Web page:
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An Awesome Way to Sharpen Portraits in Photoshop: Emphasis on Details

Rating: 5.00 based on 2 Ratings
Julian
  By Julian
An Awesome Way to Sharpen Portraits in Photoshop: Emphasis on Details www.sleeklens.com

Welcome to the third and final part of this Photoshop Tutorial. You can check part 1 and part 2 here.

Ok to start, click on that top layer that in the last tutorial we made into white, now this will be temporary as we will need to do the reverse back but I just want to plant the seed is if you hold Ctrl and press I, it will invert your layer to black, that means now the entire layer is hidden, so instead of Black we would use White on the Brush now.

So just give that a go there and then save up and we’re good for this part of the Tutorial.

When you do that Ctrl I control you can flick between White and Black back and forth at any stage.

So now I’m going to zoom into the eyes of both the children in turn.

I’ll also do areas like the mouth as well, so think of the areas on the face that you would like to enhance a little.

So I’m going to grab a brush and change it to White.

Then I’m going to make sure that I have clicked on the little thumbnail that we turned Black and at the top just under Window slightly to the left of the Photoshop Desktop you will see Opacity, I’m going to just drop that down to around 50% for this part, I may change it in the not too near future.

You can do this by just highlighting and typing in the number.

Once I have painted over the areas I can click back into the High Pass Panel by double-clicking on the Word High Pass in the actual layer on the right.

I’ll bring this down to about 5 for mine, but do what feels right for your image and then click Ok because I’m going to show you a way to sharpen using duplicates.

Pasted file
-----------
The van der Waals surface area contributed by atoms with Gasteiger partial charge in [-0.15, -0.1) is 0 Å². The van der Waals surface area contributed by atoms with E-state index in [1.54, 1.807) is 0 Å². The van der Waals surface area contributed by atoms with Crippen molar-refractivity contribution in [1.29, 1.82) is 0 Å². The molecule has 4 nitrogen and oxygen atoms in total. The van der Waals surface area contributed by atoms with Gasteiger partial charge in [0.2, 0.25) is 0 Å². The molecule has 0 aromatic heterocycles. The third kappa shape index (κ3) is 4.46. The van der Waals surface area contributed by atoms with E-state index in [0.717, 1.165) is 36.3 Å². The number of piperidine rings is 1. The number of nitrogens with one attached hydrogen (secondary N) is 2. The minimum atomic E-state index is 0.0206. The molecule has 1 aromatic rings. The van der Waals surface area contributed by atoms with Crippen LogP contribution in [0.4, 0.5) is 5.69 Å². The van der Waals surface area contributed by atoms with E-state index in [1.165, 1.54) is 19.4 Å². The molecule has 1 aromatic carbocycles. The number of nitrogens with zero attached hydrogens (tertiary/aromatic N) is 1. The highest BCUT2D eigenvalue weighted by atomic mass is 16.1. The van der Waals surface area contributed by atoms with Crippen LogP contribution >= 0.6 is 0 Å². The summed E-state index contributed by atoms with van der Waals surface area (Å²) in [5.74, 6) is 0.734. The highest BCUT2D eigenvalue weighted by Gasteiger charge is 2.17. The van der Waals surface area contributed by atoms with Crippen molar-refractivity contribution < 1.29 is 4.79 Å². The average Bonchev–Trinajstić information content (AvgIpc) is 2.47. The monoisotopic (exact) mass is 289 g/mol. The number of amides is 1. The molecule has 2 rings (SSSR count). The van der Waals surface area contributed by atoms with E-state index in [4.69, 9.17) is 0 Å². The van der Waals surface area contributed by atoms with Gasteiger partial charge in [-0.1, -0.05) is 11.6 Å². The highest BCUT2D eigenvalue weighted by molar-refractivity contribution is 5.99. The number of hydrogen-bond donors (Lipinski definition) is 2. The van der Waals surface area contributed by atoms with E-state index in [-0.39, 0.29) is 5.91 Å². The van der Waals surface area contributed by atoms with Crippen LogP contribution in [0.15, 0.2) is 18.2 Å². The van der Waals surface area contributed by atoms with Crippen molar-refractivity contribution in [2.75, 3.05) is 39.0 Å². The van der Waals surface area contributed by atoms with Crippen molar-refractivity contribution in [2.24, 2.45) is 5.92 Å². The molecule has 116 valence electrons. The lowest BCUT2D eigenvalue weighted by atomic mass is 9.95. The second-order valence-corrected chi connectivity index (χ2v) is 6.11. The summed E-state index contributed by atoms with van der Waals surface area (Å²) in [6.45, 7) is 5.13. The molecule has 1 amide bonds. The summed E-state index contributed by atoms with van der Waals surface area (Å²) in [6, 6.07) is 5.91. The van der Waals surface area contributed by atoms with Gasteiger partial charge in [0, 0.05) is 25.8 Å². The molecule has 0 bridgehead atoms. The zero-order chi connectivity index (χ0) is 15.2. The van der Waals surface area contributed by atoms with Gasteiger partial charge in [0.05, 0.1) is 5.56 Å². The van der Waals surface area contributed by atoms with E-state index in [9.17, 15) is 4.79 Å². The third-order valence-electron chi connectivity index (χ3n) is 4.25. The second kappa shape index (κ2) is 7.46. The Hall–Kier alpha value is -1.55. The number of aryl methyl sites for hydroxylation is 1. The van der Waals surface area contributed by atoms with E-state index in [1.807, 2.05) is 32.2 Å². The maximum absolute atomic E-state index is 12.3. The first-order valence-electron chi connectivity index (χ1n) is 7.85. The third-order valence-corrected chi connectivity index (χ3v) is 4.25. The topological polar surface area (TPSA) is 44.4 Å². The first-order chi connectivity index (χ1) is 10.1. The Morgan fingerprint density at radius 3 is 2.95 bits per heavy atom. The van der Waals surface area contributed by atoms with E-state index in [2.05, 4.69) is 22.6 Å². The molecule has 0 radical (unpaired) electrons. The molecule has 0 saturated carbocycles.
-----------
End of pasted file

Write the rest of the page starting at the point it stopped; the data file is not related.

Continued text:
So what this all basically does is it enhances areas of interest but it keeps a fine blur on the skin so that all the little ‘imperfections’ remain slightly hidden as subtly is key when retouching.

So now that we have that done let’s duplicate the layers 2 times.

You may do it more or less again do it till it looks good to you, I know that’s kind of hard to quantify but it is a skill that you must develop over a long period of time if you are a beginner, really it comes from a lot of trial and error and seeing lots and lots of professional images from the pros so eventually you will know what looks good from their example.

But don’t worry, it will come!!

So to Duplicate all you have to do is be clicked on to the layer that we want to duplicate, then go to Layer in the top menu.

Then at the top of the drop-down panel that has just appeared, you will now see ‘Duplicate Layer’

Click on that and you will now see that a new layer has materialised above your chosen layer.

Then just repeat the process a few times over and over till you’re happy, as I said I did this just twice.

So you keep doing this until you feel you have the right amount of sharpening.

What I do personally when I’m going through my workflow is I will make two or three of these, then if you look on your layers, to the right on the actually layers you will see a little eye icon when you click this you will turn that layers visibility on and off.

Then you can start to bring up your High Pass Panel and do further tweaks as you go along.

So you can see how much control over the sharpening Photoshop gives you, it really is great.

The last thing that I want to discuss that we touched upon in the first part was to make sure to do all your sharpening at the very end of all your work, but one thing that I forgot to mention is that when you go to do your sharpening, also make sure that you have your image the exact output size is.

So if you are doing an image that 800 x 800 Pixels for web make sure it is that before you sharpen, same goes for print!

Hope you learned a lot and put this into action with success in the future.

Rating: 5.00 based on 2 Ratings
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Julian

Julian

Graduated from college in 2002 with a degree in Art & Design, I started exploring my way in Graphic Design and Professional Post Production. Full-time freelancer since 2011.

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